Sunday, September 12, 2010

Archery Range at Webb WMA

Here's something you don't see everyday, but is practical for everyday spent in a treestand - a tower at an archery range so that bowhunters can practice shooting from an elevated position.

To view past blog entries about archery click here.

PhotoCourtesySCDNR: Ted Rainwater shows his archery skills on the new range tower at the Webb Center Wildlife Management Area

Saturday, September 11, 2010

Black Crowes rock Family Circle Stadium

The following concert promo was published in the Charleston Mercury newspaper:

The Black Crowes are celebrating their 20-year anniversary in style with a new album and a concert tour that began August 13. The ‘Goodbye to the Bad Guys’ Tour will visit Daniel Island on Sept. 10, just one day ahead of their induction into the Georgia Music Hall of Fame on September 11 in Atlanta. A unique format accompanies the current tour promising one full set of acoustic music, followed by one electric rock’n’roll set celebrating their southern songs. The band’s debut album in 1990, Shake Your Money Maker, went triple platinum and featured an Otis Redding cover song. Their 2010 release, Croweology, is a double album of all-acoustic music with new arrangements of their best-loved songs and fan favorites. While the band has had a regular turnover of members, the driving force has always remained the Robinson brothers of Georgia. Chris is the tall and vociferous lead singer and Rich is the solid presence on lead guitar. While the brothers are sometimes famous for their feuds, which spawned the aptly name Tour of Brotherly Love, there is something about sibling symmetry that lends itself to artistic invention – especially concerning music. A catalog of fifteen albums shows that this has been a prolific pairing, and they have earned a reputation for excellence in the live music venue. Consider the fact that in the year 2000, rock legend Jimmy Page chose this band to tour with, to perform nothing but Led Zeppelin songs. The Black Crowes disbanded in 2002 and the Robinson brothers pursued solo careers, releasing separate albums and touring in support of them. But in 2005 keyboardist Eddie Harsch suggested that it was time to make music together again, and former members of the band were selected to reclaim their positions on drums, guitar and bass. This reinvigorated the Black Crowes, and while Harsch is no longer a member of the band, keyboards remain a prominent feature in the band’s sound. The reworked version of ‘My Morning Song’ features a hand-clapping acoustic piano bridge that is resonating with fans, and receiving radio airplay. While the band does have a greatest hits album available, it is arguable that to understand the band’s music one needs to listen to their roots – specifically the first three albums. While the first release was a success in every form, it enabled the band to follow-up with two memorable recordings, The Southern Harmony and Musical Companion and Amorica. Successful bands often falter with their sophomore release, but the Black Crowes thrived and produced some of the best southern rock of the 90’s. If you can’t make it to the Family Circle Cup Stadium, which is a quite wonderful venue for a concert in the Lowcountry Outdoors, then you may be able to catch the band on public television. They recorded a concert for Live From the Artist’s Den, at the Lyric Theatre in Oxford, Mississippi. The show generally airs on weekends later in the night, but it features the acoustic music of the band as well as separate outtake interviews with lead singer and non-stop philosopher Chris Robinson.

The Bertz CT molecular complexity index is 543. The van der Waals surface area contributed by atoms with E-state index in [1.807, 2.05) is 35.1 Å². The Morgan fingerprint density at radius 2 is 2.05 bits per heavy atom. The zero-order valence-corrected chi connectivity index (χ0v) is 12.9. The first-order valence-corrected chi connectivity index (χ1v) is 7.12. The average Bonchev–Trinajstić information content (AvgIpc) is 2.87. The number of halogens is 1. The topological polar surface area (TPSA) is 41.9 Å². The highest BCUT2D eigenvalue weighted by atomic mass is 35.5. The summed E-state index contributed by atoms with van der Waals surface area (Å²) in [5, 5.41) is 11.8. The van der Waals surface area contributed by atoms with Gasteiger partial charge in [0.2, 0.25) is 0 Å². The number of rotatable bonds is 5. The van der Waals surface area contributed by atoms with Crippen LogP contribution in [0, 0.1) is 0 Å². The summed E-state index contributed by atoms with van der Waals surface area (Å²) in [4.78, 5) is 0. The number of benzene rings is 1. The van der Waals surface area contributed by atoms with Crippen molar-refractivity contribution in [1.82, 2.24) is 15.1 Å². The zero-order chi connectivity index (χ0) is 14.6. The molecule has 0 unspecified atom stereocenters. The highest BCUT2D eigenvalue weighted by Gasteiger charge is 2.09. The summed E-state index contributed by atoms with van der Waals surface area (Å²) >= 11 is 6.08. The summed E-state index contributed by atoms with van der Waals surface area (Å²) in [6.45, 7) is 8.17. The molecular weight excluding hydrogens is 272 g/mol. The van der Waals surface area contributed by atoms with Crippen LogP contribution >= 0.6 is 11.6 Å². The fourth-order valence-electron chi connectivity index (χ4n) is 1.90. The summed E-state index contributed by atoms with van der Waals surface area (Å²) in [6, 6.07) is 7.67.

PhotoCourtesyTheBlackCrowes: Brothers Rich and Chris Robinson

VideoByJeffDennis: Lowcountry Greetings from Chris Robinson and Jealous Again clip

Friday, September 10, 2010

New State Record AJ caught out of IOP

On Tuesday September 7th Captain Michael Owens and long-time fishing friend John Beauford went offshore fishing in S.C. waters for the first time. As luck would have it, they promptly reeled in a new state record 123-pound monster Amberjack. They had planned the trip for a week and a half, looking over charts, etc - and then they went out and executed - gotta give them credit!

PhotoByAmyDukes/SCDNR: Angler John Beauford is on the left

Thursday, September 9, 2010

Monster Tarpon released off Hilton Head

Captain Michael Perry is a private fishing guide at Spring Island and he put his anglers on a HUGE Poon on August 27. Buddy Paul Pile was the first to hook up at 10 a.m. but he lost his silver king after it took a mighty jump. Wade Bales of hooked up with the monster tarpon about 11 a.m. and good fortune kept the hook set for him and he reeled in and then released a true silver king.

PhotoByPaulPiles: Angler Wade Bales and Captain Michael Perry with the HHI Poon

Wednesday, September 8, 2010

Addictive Fishing / Lowcountry Outdoors

I was glad to receive a call from my friend Blair Wiggins when he came to the Lowcountry to film an episode of his Addictive Fishing television show. Captain Champ Smith deserves much of the credit for bringing the Mogan man to the Lowcountry to fish each year. To view my feature article in the Charleston Mercury click here.

PhotoByChampSmith: Addictive Fishing and Lowcountry Outdoors team up on a redfish!

Sunday, September 5, 2010

Dove season opener in S.C.